The President, Dr.Pranab Mukherjee, has reportedly supported the idea of simultaneous elections being conducted for the Lok Sabha and the State Assemblies. Prior to him, the Prime Minister had also given a call advocating such polls. Way back in 1999, the Law Commission of India in its 170th Report on Reform of Electoral Laws recommended “..... yet the holding of a separate election to a Legislative Assembly should be an exception and not the rule. The rule ought to be one election once in five years for Lok Sabha and all the Legislative Assemblies”. As recent as in December 2015, the Department Related Parliamentary Standing Committee on Personnel, Public Grievances, Law and Justice in its 79th Report on the ‘Feasibility of Holding Simultaneous Elections to the House of People (Lok Sabha) and State Legislative Assemblies’ also supported such an endeavour [See Report here]
The Constitution came into force on 26.1.1950 and thereafter our country has been through 16 polls to the Lok Sabha. The First General Elections to the Lok Sabha and all State Legislative Assemblies were held simultaneously in 1951-52 and this practice continued in the three subsequent General Elections held in 1957, 1962 and 1967. However, thereafter, the cycle got disrupted due to premature dissolution of some State Assemblies.
The duration of the Houses of Parliament is provided in Article 83 of the Constitution of India. As per Article 83(2), the House of the People (Lok Sabha) has a term of five years from the date appointed for its first meeting. This period can be cut-short if the Lok Sabha is dissolved earlier. Similarly, this period of five years is extendable during Proclamation of Emergency. A State Assembly, under Article 172(1), also has a five year tenure from the date of its first sitting.
Today the Election Commission holds elections somewhere in the country every year. Whether it is an election to the Lok Sabha or to the State Assembly or a Bye-Election to either of the Houses. The conduct of elections in a vast country like ours is a complex and expensive exercise. The Election Commission has to look into several factors before fixing the date of any election - the weather because during winter several constituencies may be snow-bound and during the monsoon access to remote areas may be restricted, the crops time-table so that the planting or harvesting of crops is not disrupted, exam schedules because schools are used as polling stations and teachers are deputed as election officials, religious festivals and public holidays. Further, the Election Commission has to ensure that ballot boxes or EVMs reach the polling stations on schedule alongwith the related manpower and security. The cost of conducting an election runs in to several crores of rupees.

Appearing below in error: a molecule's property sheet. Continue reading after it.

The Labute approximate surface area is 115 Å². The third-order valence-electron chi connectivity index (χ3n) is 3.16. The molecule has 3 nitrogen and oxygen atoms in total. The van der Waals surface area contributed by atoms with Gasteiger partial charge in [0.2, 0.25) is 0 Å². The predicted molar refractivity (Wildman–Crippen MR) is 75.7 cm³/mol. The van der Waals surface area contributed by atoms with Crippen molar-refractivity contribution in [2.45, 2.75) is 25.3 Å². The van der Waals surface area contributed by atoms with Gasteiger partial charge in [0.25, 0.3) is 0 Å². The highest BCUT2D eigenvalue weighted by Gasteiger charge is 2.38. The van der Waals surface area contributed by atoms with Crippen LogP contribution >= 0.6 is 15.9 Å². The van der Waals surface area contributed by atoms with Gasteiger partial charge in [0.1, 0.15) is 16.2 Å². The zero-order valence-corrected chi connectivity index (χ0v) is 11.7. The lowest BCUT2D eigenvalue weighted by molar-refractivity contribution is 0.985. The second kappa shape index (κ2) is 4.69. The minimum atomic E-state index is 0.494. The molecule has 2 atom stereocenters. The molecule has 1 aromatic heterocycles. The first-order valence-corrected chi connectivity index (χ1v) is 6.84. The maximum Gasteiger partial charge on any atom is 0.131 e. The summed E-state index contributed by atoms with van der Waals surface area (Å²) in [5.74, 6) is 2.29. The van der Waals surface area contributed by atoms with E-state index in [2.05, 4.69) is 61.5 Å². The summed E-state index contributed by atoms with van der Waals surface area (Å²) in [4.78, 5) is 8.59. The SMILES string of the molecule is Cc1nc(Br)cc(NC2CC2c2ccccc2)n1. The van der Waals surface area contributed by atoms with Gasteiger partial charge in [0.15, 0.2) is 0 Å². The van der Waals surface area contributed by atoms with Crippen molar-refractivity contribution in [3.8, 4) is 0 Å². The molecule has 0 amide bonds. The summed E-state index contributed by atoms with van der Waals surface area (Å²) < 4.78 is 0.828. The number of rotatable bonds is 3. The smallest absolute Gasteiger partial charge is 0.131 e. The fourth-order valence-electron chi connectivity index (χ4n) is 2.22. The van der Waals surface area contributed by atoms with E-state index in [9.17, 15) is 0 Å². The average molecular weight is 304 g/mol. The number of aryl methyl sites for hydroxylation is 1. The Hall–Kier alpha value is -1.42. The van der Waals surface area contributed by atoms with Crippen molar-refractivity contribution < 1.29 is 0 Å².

Those advocating for simultaneous elections to the Lok Sabha and State Assemblies highlight the benefits of such an exercise which would include :
No doubt the holding of simultaneous elections to the Lok Sabha and the State Assemblies would be a step forward. However, the fact remains that the tenure of either the Lok Sabha or a State Assembly cannot be curtailed or extended except by amending the Constitution, proclamation of Emergency aside. For holding simultaneous elections some State Assemblies may require to be dissolved before the end of their tenure while some may require to continue beyond their tenure. No political party in power would agree in the first scenario while no political party in opposition would agree to the second scenario. Several political parties have already expressed their reservations. Further, security in one big reason why polls even in a single State are spread over several phases. Logistics is another major issue which may be a stumbling block for holding simultaneous election. The quantum of ballot papers or EVMs, their transportation and safekeeping, number of polling stations to be set-up, man-power, polling hours (our North-Eastern States wakes up couple of hours before the rest of the country), weather, etc. raise a number of questions about the feasibility of holding simultaneous elections.
In the 1951-52, there were 489 seats to be filled in the Lok Sabha and 3278 seats in the State Assemblies. Today there are 543 seats to be filled in the Lok Sabha and 4120 seats in State Assemblies. The number of voters has also gone up manifold. The idea of holding simultaneous elections, though attractive, may not be achievable in the near future.
Hemant Sarin is a Lawyer practising in Punjab and Haryana High Court.
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